I’ll admit it – I have purse envy. There’s nothing more frustrating than watching a group of 18-year olds strut the latest Louis or Longchamp. The curious thing is that more and more of them do! As a market researcher and avid people watcher, I can’t help but ask myself since when has luxury become so accessible?
Luxury has always been associated with beautiful, hand crafted goods produced in limited quantities and accessible only to the elite of society. Luxury was the promise of history, of tradition, of quality and symbolized status, a status that the mere mortal could only aspire to attain.
Today’s marketplace is the realization of what Silverstein and Fiske so eloquently described as “masstige” – prestige for the masses – over a decade ago1. And while you and I (and pretty much anyone else), can now acquire that which was once out of reach, what is the downside for the brand?
Brand dilution is the greatest risk that makers of all things luxury take when deciding to jump on the masstige bandwagon.
- “Exclusivity” is a key component of luxury. When your trademark makes its way onto products that are designed for the masses, the perception of exclusivity is diluted.
- Masstige products are of lesser quality than their luxury counterpart. It is impossible to hand craft artisanal products and still achieve a price point that will attract the masses. A lesser quality good is now associated with the brand and another core tenet of luxury has now been violated.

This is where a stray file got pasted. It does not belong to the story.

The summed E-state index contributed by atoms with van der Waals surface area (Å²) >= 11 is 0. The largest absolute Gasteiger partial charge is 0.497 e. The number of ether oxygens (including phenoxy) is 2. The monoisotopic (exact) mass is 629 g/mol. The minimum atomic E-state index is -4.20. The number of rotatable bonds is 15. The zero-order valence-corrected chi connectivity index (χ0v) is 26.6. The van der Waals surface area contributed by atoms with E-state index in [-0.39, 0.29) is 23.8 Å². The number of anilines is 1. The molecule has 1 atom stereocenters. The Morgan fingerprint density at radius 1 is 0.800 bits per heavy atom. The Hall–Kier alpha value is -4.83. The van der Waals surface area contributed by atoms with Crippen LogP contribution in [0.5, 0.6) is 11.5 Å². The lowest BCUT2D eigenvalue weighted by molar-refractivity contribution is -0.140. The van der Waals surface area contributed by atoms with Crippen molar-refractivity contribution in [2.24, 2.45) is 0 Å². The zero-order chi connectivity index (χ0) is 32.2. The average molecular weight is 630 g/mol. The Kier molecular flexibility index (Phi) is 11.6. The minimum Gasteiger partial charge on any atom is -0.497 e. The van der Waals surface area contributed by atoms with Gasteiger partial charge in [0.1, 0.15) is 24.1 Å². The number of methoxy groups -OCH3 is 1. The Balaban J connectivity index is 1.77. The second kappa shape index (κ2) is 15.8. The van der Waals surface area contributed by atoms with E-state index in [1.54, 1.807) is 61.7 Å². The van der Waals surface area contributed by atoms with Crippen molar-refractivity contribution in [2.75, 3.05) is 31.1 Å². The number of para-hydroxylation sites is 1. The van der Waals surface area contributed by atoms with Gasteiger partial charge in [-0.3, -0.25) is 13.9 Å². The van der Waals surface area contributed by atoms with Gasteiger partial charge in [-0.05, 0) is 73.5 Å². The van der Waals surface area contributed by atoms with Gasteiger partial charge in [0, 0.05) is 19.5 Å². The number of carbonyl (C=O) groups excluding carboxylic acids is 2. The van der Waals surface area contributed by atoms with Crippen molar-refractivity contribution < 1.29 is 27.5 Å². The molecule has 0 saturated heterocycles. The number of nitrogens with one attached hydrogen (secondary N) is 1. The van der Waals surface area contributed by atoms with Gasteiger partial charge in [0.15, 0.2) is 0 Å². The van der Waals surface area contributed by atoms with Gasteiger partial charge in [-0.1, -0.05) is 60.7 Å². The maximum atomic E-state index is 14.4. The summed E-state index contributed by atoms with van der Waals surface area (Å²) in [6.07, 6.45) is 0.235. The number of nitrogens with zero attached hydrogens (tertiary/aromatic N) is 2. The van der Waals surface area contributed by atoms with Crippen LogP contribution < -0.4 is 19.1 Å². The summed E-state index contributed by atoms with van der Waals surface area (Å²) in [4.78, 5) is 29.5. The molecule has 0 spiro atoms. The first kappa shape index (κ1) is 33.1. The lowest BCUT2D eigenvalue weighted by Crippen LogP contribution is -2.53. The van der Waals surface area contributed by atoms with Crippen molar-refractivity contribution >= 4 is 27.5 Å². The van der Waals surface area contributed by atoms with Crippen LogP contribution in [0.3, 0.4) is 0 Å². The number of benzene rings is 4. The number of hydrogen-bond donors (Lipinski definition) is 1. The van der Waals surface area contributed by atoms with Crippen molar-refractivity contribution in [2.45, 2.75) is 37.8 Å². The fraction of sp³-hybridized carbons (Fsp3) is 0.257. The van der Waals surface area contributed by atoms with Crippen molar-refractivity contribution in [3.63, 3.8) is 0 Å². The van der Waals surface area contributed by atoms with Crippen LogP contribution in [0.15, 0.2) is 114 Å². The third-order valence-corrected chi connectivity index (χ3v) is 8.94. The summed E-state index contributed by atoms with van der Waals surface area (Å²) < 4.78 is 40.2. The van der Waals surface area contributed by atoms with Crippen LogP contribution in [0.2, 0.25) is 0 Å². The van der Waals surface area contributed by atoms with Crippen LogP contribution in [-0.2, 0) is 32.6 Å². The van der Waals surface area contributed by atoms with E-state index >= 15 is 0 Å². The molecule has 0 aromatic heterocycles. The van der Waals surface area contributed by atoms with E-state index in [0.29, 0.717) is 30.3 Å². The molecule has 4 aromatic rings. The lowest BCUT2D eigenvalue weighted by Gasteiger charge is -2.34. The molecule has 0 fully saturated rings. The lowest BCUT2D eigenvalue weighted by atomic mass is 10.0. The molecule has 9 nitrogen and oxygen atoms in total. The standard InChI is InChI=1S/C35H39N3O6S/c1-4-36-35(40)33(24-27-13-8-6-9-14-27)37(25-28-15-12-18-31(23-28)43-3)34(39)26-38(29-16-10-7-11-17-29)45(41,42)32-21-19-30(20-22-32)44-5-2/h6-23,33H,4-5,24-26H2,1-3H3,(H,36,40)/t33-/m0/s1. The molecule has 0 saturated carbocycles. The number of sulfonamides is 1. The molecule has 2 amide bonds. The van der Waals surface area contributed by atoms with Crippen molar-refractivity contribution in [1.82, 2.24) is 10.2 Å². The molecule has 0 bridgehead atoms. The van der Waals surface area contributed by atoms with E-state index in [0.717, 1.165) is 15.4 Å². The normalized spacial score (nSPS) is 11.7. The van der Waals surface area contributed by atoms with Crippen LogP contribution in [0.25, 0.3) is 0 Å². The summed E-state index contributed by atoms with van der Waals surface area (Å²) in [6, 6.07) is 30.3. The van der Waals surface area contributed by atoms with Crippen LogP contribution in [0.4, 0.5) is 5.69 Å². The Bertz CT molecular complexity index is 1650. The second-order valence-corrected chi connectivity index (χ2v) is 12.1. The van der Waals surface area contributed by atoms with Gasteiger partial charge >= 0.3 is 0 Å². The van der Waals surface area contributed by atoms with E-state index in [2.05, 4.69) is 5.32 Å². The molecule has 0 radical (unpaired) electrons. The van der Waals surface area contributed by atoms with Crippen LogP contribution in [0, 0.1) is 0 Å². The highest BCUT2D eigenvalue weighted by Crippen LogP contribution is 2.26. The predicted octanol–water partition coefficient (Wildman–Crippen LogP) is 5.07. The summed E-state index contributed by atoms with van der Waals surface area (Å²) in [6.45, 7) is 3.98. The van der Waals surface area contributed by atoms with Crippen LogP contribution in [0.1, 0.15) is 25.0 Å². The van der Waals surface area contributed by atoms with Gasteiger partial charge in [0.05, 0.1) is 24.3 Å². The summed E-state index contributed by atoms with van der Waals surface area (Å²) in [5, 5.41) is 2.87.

As a consequence, there is a chance that the original luxury target market, the elites who once coveted the brand for its symbolic status, will perceive the brand more negatively. The risk being that this segment will now seek out products that are synonymous with the original luxury proposition, diminishing the perceived value of the brand for everyone else.
There are luxury brands that have succeeded in making the leap, for example, Giorgio Armani and Armani Exchange (A|X). While the Armani brand continues to be synonymous with haute couture and ready to wear among the upper echelons of society, its masstige counterpart Armani Exchange offers casual clothes and accessories that appeal to a greater public. This sub-branding approach, according to Hedenmark and Westerling (2010)2, may shield the parent brand, such that the effects of brand dilution are reduced.
So the next time I spot a designer piece (i.e. monogram print, tell-tale red shoe sole, or other) I promise to remain calm knowing that the wearer of said piece, is likely just a mere mortal like myself that scored big in the masstige retailing game.
1Silverstein, Michael and Neil Fiske(2003). “Luxury for the masses”, Harvard Business Review, April 2003.
2Hedenmark, Sophie and Sophia Westerling, (2010). Luxury for the masses – but what happens to the brand? Master Thesis, Stockholm School of Economics, Spring 2010.